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Comparative Physiological and Transcriptomic Analyses Reveal the Toxic Effects of ZnO Nanoparticles on Plant Growth

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posted on 2019-03-14, 00:00 authored by Jinpeng Wan, Ruting Wang, Ruling Wang, Qiong Ju, Yibo Wang, Jin Xu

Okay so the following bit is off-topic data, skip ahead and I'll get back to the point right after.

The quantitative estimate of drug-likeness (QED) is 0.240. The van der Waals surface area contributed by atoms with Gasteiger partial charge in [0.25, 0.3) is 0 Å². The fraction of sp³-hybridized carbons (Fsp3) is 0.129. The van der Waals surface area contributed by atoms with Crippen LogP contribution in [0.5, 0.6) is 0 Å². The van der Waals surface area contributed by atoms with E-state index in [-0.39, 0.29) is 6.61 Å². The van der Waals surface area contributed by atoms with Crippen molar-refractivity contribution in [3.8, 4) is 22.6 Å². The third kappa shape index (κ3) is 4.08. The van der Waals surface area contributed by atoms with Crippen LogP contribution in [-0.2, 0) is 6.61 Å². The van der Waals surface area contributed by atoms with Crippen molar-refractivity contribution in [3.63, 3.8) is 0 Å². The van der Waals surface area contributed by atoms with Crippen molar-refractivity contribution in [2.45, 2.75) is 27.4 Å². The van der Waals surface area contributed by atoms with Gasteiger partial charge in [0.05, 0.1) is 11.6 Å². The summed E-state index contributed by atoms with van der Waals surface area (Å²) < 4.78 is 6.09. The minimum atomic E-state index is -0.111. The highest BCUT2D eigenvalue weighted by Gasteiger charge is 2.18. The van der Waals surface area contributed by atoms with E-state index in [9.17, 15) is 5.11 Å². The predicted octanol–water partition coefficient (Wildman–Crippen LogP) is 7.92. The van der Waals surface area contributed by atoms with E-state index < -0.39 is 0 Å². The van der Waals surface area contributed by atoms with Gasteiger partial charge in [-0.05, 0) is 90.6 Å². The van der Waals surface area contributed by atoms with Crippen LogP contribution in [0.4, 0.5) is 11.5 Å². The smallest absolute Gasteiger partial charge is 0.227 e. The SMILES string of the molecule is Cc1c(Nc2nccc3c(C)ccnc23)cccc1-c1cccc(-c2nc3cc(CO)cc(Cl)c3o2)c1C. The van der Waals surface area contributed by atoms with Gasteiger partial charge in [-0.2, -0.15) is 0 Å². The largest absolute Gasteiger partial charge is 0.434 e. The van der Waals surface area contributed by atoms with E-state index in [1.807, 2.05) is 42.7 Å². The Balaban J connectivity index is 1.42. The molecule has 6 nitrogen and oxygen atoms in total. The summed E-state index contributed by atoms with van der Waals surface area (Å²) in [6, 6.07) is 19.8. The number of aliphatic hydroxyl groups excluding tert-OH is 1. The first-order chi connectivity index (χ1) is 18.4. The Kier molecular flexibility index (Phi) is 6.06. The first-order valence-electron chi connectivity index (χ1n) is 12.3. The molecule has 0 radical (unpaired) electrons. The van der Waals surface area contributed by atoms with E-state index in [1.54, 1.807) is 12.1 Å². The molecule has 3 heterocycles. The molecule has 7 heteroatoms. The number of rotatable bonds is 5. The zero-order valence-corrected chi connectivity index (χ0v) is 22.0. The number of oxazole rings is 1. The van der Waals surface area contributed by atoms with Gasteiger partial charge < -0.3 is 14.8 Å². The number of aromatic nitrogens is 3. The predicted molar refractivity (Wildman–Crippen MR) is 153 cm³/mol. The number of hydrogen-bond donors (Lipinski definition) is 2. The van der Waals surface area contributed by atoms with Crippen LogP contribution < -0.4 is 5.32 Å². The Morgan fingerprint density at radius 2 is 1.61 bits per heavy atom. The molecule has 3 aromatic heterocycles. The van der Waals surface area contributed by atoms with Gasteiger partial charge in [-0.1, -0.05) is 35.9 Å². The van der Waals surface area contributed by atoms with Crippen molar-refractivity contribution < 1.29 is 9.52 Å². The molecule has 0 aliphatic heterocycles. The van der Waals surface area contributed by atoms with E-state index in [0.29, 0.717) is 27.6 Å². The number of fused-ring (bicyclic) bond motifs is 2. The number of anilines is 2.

Zinc oxide (ZnO) nanoparticles (nZnO) are among the most commonly used nanoparticles (NPs), and they have been shown to have harmful effects on plants. However, the molecular mechanisms underlying nZnO tolerance and root sensing of NP stresses have not been elucidated. Here, we compared the differential toxic effects of nZnO and Zn2+ toxicity on plants during exposure and recovery using a combination of transcriptomic and physiological analyses. Although both nZnO and Zn2+ inhibited primary root (PR) growth, nZnO had a stronger inhibitory effect on the growth of elongation zones, whereas Zn2+ toxicity had a stronger toxic effect on meristem cells. Timely recovery from stresses is critical for plant survival. Despite the stronger inhibitory effect of nZnO on PR growth, nZnO-exposed plants recovered from stress more rapidly than Zn2+-exposed plants upon transfer to normal conditions, and transcriptome data supported these results. In contrast to Zn2+ toxicity, nZnO induced endocytosis and caused microfilament rearrangement in the epidermal cells of elongation zones, thereby repressing PR growth. nZnO also repressed PR growth by disrupting cell wall organization and structure through both physical interactions and transcriptional regulation. The present study provides new insight into the comprehensive understanding and re-evaluation of NP toxicity in plants.